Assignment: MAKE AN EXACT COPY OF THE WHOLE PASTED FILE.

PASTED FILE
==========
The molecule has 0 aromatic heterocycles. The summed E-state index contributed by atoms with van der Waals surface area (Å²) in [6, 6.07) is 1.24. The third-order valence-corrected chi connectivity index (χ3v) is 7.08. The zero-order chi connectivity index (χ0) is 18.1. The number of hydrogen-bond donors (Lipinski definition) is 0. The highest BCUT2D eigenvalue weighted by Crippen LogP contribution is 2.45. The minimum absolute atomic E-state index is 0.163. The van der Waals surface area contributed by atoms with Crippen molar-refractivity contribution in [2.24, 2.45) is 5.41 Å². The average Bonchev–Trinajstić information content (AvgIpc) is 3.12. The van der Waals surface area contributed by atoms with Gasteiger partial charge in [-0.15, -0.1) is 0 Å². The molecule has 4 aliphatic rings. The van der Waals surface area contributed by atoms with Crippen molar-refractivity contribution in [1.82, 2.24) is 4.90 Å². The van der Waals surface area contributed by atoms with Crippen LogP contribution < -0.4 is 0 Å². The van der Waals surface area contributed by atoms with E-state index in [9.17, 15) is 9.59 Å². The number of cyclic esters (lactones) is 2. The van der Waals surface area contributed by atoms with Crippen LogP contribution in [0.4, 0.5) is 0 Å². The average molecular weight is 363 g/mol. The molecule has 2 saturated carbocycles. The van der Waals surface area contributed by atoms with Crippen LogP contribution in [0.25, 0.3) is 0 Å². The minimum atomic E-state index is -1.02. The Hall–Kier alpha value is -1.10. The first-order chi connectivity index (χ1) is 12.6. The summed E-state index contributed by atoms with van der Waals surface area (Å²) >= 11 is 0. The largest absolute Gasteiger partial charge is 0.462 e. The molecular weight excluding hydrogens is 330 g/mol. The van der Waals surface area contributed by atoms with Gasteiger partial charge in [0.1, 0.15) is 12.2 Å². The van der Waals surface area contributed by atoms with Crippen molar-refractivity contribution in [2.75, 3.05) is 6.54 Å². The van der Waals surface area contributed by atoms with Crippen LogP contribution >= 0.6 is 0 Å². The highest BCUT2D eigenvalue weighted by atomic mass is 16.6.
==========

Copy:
The molecule has 0 aromatic heterocycles. The summed E-state index contributed by atoms with van der Waals surface area (Å²) in [6, 6.07) is 1.24. The third-order valence-corrected chi connectivity index (χ3v) is 7.08. The zero-order chi connectivity index (χ0) is 18.1. The number of hydrogen-bond donors (Lipinski definition) is 0. The highest BCUT2D eigenvalue weighted by Crippen LogP contribution is 2.45. The minimum absolute atomic E-state index is 0.163. The van der Waals surface area contributed by atoms with Crippen molar-refractivity contribution in [2.24, 2.45) is 5.41 Å². The average Bonchev–Trinajstić information content (AvgIpc) is 3.12. The van der Waals surface area contributed by atoms with Gasteiger partial charge in [-0.15, -0.1) is 0 Å². The molecule has 4 aliphatic rings. The van der Waals surface area contributed by atoms with Crippen molar-refractivity contribution in [1.82, 2.24) is 4.90 Å². The van der Waals surface area contributed by atoms with Crippen LogP contribution < -0.4 is 0 Å². The van der Waals surface area contributed by atoms with E-state index in [9.17, 15) is 9.59 Å². The number of cyclic esters (lactones) is 2. The van der Waals surface area contributed by atoms with Crippen LogP contribution in [0.4, 0.5) is 0 Å². The average molecular weight is 363 g/mol. The molecule has 2 saturated carbocycles. The van der Waals surface area contributed by atoms with Crippen LogP contribution in [0.25, 0.3) is 0 Å². The minimum atomic E-state index is -1.02. The Hall–Kier alpha value is -1.10. The first-order chi connectivity index (χ1) is 12.6. The summed E-state index contributed by atoms with van der Waals surface area (Å²) >= 11 is 0. The largest absolute Gasteiger partial charge is 0.462 e. The molecular weight excluding hydrogens is 330 g/mol. The van der Waals surface area contributed by atoms with Gasteiger partial charge in [0.1, 0.15) is 12.2 Å². The van der Waals surface area contributed by atoms with Crippen molar-refractivity contribution in [2.75, 3.05) is 6.54 Å². The van der Waals surface area contributed by atoms with Crippen LogP contribution >= 0.6 is 0 Å². The highest BCUT2D eigenvalue weighted by atomic mass is 16.6.